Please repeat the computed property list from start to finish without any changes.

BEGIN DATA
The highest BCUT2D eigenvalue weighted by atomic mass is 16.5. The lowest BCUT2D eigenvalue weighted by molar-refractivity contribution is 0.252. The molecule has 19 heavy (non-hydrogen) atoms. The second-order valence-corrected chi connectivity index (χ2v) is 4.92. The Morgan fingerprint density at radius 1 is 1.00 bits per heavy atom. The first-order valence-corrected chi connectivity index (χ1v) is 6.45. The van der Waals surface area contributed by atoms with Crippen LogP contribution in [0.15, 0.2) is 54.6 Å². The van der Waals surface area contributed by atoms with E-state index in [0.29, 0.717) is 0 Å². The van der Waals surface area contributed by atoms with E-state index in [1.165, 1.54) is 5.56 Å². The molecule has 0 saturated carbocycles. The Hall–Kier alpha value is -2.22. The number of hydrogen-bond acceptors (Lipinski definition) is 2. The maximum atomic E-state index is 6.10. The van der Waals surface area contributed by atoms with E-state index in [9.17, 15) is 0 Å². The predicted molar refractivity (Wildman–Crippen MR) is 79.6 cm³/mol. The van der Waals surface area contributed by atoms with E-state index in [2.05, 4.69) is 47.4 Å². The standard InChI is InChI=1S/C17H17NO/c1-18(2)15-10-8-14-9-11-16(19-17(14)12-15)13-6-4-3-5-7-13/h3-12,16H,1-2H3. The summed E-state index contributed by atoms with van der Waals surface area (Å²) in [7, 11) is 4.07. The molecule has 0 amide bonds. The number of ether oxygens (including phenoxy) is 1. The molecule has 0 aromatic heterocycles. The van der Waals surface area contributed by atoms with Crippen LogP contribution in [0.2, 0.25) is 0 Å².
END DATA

The highest BCUT2D eigenvalue weighted by atomic mass is 16.5. The lowest BCUT2D eigenvalue weighted by molar-refractivity contribution is 0.252. The molecule has 19 heavy (non-hydrogen) atoms. The second-order valence-corrected chi connectivity index (χ2v) is 4.92. The Morgan fingerprint density at radius 1 is 1.00 bits per heavy atom. The first-order valence-corrected chi connectivity index (χ1v) is 6.45. The van der Waals surface area contributed by atoms with Crippen LogP contribution in [0.15, 0.2) is 54.6 Å². The van der Waals surface area contributed by atoms with E-state index in [0.29, 0.717) is 0 Å². The van der Waals surface area contributed by atoms with E-state index in [1.165, 1.54) is 5.56 Å². The molecule has 0 saturated carbocycles. The Hall–Kier alpha value is -2.22. The number of hydrogen-bond acceptors (Lipinski definition) is 2. The maximum atomic E-state index is 6.10. The van der Waals surface area contributed by atoms with E-state index in [9.17, 15) is 0 Å². The predicted molar refractivity (Wildman–Crippen MR) is 79.6 cm³/mol. The van der Waals surface area contributed by atoms with E-state index in [2.05, 4.69) is 47.4 Å². The standard InChI is InChI=1S/C17H17NO/c1-18(2)15-10-8-14-9-11-16(19-17(14)12-15)13-6-4-3-5-7-13/h3-12,16H,1-2H3. The summed E-state index contributed by atoms with van der Waals surface area (Å²) in [7, 11) is 4.07. The molecule has 0 amide bonds. The number of ether oxygens (including phenoxy) is 1. The molecule has 0 aromatic heterocycles. The van der Waals surface area contributed by atoms with Crippen LogP contribution in [0.2, 0.25) is 0 Å².